Building an SPA with the National Parks API

By this summer, I’d grown accustomed to the total drag of the coronavirus lockdown in California. If there was a silver lining, though, it was having extra time on my hands. Extra time? I questioned. Extra time, my brain explained patiently, can be used to acquire new knowledge and make things. Eureka! I began searching for APIs to work with and came across one offered by the US National Parks Service. I figured if I couldn’t visit any national parks in person, I could do so in spirit.

As I’ve learned over the years, personal projects tend to benefit from some up-front constraints. The main objectives of this effort were to get familiar with a Javascript framework and to practice with the Javascript fetch web API. Once I selected the National Parks API, I set up a VueJS app that simply grabbed the names of all the parks and displayed them on the page.

I restricted the scope of the project to the state of California to keep the amount of data manageable. Even then, it seemed to take a while to get the data from the API. This led me to research ways of caching the park data so that users wouldn’t have to re-download it on every visit. I settled on the localStorage web API for this task. That introduced a wrinkle when I decided to include park alerts. I didn’t want users to have stale data for important park announcements, after all. My solution was to set different cache expirations for park data (which shouldn’t change often) and park alerts (which could change within the day).

My next prototyping action was to get all the park coordinates and display them on a map using the Google Maps API. Once I had that, I could figure out what to do when a pin was clicked – which would share the same UX when clicking a park from a list – and then I’d be off to the races.

That’s when I really dug into the possibilities of displaying the data using Vue. I was surprised how natural it felt to use this framework. In pretty short order I had a list of park “cards”, which, on click, would populate an information panel that slid into view. For this size of a project, Vue made it relatively easy to control what appeared, and when.

single-page app content transition

Since the user has already downloaded data for all the California parks, I also added a “Random Park” button, as well as a simple search function to filter the list of cards.

single-page app search function

The next technical hurdle had to do with asset management. Since this was a fairly small stand-alone project, I took the opportunity to learn about Webpack to bundle everything. Having used Gulp in the past, it wasn’t conceptually foreign to me, but was different enough to have a learning curve. I was able to use Webpack to process my Sass into prefixed and minimized CSS, and transpile my JS files (allowing me to take advantage of ES6 features), outputting an optimized package to serve to users.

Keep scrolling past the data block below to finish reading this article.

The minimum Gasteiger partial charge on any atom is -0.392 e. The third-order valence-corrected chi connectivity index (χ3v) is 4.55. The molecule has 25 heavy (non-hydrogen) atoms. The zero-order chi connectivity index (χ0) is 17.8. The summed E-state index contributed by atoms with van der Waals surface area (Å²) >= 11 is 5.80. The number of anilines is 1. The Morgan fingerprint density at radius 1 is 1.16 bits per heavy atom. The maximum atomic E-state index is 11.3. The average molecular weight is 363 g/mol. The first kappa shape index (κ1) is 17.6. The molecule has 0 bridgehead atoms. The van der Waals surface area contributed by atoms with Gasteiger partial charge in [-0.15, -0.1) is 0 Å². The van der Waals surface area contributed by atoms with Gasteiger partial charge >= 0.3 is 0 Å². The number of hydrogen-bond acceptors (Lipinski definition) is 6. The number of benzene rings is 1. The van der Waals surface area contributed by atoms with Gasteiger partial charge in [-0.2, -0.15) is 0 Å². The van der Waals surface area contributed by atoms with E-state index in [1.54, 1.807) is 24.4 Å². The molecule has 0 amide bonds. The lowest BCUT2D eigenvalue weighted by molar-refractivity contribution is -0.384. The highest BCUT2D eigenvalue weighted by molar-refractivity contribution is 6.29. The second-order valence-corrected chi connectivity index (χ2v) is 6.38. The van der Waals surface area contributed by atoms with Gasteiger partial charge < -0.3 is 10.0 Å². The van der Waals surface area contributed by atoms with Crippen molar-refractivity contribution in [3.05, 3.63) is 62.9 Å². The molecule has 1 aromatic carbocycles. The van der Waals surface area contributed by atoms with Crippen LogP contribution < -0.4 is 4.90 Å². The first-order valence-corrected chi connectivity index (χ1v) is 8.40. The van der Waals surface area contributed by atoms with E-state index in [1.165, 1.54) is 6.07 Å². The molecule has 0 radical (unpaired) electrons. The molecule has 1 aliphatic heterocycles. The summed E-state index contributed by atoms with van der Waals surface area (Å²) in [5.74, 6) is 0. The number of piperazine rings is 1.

At this point, I was pretty happy with the project. The app was by no means a trip planner, but I felt it could be just a little more useful. I took some time to think about what I usually do when planning a trip. The app could already handle basic info like park location, information about closures or fees, open hours, typical conditions. When I imagined using the app, I realized the most helpful thing would be an actual weather forecast. Not in any great detail, just: is it expected to rain? Is it going to be hot?

I knew what I needed: a weather API that could provide a forecast based on the park coordinates that I already had. The OpenWeather API was a perfect fit. It even included icons for different weather conditions! Here, too, I made sure the weather data had a reasonable cache expiration, and only requested the weather data when a park was clicked.

Time for the final touches. Knowing new visitors would have to wait to download the data, I included an introductory loading screen that could also show an error message if there were any issues. I also committed to a slightly retro look and feel. I wanted the app to be evocative of history, hard-working rangers, colors you might find in the landscape, and even family road trips where my dad let me thumb through the road atlas.

Lastly, while I had been using git this entire time to manage my work, I hesitated to push any of it to github because I didn’t want to expose any API keys. My last piece of research solved the issue via .env variables. I was finally free to share the project with the world, if a bit late in the process.

Even though I intentionally kept the scope of the project small, I couldn’t be happier with how it brought me through a wide variety of web dev fundamentals: from integrating multiple apis and using a js framework, to organizing and displaying data as well as optimizing the user experience. I learned a ton to apply to future projects. I can even imagine updating and extending this project some day. But for now, I have a simple and informative tool for those weekend trips out of the Bay Area.

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